I understand that で is used when referring to the place where an action is taking place. But what about the following sentence?


Since there's no action taking place I would have expected to write 日本に rather than 日本で. But the example I saw used で.

Can somebody please tell me which way is correct and maybe explain why?

  • Good spot. I've only just started with the kanji, but I've fixed the question now. Thanks Commented Jan 28, 2015 at 11:58
  • possible duplicate of Particles: に vs. で Commented Jan 28, 2015 at 12:06
  • Just to make sure, this sentence is supposed to mean "In Japan, cars run fast.", right? I'm asking this because I feel this sentence is unnatural whether it's に or で.
    – naruto
    Commented Jan 28, 2015 at 12:11
  • 3
    I don't think that the suggested duplicate is relevant here since this question relates specifically to ending the sentence with an adjective rather than a verb. Commented Jan 28, 2015 at 12:38
  • 1
    に can be locative only when the predicate stands for (1) generation, (2) continuity and (3) vanishment of existence like 1 生まれる・現れる・咲く, 2 ある etc (as broccoli says), 3 死ぬ・消える.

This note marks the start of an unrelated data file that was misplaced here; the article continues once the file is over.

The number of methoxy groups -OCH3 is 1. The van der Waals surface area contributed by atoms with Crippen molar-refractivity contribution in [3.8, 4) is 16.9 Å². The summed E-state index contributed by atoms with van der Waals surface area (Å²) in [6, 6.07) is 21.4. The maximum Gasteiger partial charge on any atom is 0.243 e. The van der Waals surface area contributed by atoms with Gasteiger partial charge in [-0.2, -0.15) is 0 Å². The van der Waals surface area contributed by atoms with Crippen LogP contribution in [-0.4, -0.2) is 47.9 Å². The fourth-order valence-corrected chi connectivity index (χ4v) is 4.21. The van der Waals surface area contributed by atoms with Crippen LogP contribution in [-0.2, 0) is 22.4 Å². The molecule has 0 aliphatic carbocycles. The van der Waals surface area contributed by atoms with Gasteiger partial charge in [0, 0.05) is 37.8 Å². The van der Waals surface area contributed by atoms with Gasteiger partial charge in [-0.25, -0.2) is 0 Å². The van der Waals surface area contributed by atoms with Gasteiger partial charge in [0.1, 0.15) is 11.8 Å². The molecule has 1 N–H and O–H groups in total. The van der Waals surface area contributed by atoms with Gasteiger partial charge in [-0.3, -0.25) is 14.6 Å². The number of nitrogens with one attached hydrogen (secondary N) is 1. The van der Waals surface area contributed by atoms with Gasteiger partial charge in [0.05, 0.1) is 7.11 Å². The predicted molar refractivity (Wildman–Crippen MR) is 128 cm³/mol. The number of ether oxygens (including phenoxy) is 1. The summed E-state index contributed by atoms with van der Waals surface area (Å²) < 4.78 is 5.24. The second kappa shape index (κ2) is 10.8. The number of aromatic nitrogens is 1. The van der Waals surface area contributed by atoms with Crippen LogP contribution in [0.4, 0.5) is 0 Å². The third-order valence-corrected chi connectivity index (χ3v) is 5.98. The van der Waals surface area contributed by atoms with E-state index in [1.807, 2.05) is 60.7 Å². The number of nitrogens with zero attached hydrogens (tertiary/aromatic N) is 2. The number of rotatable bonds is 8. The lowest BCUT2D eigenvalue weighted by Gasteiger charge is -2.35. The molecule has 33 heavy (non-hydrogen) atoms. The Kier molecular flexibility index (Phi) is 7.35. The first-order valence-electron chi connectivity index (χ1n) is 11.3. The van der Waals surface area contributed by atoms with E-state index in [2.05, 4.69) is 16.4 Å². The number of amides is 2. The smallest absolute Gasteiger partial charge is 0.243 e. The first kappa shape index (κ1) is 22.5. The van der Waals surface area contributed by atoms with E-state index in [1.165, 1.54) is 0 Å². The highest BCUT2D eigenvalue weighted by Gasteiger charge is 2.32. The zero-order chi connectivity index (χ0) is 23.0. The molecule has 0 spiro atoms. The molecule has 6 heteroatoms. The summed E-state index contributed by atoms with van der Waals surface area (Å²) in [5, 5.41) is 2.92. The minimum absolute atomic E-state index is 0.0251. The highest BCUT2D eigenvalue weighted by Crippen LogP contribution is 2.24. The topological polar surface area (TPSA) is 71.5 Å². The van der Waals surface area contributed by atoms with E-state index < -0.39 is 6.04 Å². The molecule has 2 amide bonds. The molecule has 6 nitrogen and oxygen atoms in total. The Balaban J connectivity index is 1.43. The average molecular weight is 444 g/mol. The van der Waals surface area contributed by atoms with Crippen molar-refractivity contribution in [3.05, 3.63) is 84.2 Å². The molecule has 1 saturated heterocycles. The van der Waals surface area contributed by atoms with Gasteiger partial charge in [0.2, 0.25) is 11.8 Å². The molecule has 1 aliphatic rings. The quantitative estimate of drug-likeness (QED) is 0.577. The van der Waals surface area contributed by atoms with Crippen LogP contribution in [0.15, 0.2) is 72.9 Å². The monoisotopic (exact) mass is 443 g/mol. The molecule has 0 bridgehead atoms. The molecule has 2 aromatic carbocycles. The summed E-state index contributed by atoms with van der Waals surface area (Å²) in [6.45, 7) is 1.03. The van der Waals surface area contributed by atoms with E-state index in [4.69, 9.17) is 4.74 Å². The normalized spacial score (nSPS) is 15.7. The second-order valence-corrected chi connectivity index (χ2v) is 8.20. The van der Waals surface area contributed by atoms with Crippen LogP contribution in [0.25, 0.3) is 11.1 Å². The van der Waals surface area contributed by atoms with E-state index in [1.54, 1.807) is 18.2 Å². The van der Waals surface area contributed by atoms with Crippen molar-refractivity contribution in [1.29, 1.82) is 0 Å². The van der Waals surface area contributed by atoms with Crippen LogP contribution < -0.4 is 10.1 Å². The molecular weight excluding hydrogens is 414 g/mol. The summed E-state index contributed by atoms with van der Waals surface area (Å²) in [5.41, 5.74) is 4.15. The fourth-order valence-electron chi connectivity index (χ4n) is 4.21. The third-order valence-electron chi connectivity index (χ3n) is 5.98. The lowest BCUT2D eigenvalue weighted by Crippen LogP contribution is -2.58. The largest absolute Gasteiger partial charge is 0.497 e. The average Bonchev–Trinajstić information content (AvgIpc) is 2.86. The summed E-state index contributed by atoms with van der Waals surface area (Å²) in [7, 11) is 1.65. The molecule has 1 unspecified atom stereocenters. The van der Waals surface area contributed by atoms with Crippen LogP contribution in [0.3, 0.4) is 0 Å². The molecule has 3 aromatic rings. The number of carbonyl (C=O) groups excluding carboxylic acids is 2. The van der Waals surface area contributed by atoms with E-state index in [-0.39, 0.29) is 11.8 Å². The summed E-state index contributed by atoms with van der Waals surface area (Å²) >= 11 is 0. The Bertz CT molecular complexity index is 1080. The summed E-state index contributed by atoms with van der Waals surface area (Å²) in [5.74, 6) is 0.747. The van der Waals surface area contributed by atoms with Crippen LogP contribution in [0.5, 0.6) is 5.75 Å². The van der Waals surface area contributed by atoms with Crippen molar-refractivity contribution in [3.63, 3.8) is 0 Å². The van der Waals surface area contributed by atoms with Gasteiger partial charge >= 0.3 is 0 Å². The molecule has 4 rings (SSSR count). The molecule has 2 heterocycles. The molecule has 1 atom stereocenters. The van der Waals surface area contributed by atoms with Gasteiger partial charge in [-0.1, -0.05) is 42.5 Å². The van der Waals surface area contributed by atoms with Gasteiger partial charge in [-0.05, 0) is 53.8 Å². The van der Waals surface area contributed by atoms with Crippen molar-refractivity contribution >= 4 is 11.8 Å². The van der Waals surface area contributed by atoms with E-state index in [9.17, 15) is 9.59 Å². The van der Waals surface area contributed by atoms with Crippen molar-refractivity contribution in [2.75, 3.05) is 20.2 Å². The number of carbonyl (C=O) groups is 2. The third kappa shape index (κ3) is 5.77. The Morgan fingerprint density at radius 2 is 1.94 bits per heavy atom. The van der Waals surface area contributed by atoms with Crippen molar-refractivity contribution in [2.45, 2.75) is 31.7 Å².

– user4092
    Commented Jan 28, 2015 at 15:33

2 Answers 2


Japanese adjectives (形容詞) form independent predicates, that means, they grammatically act as verbs (速い means "be fast"). Again, all verbs except for ones referring to "staying" (e.g. ある, いる, 住む, 泊まる etc.) mark their locations by . The same thing applies to all word classes (with the help of copula ):

Verb: 日本走る run in Japan
Adjective: 日本安い be inexpensive in Japan
Adjective noun: 日本有名だ be famous in Japan
Noun: 日本英雄だ be a hero in Japan

As an aside, your


doesn't sound natural as a complete sentence, unless you're reporting what happens in front of your eyes (journalists favor it for articles, though). If you simply want to say that "cars are fast in Japan", you'd topicalize one element:

日本で車が速い。 Cars run fast in Japan (neutral / compared to other countries).
日本で車速い。 Cars run fast in Japan (compared to other transportations).


First of all, 「日本で車が速い。」 seems unnatural to me.
I would use the topic marker and say 「日本では車が速い。」

In Japanese an adjective can be thought of as a verb, as in Klingon.
Think of it as action of "being fast".

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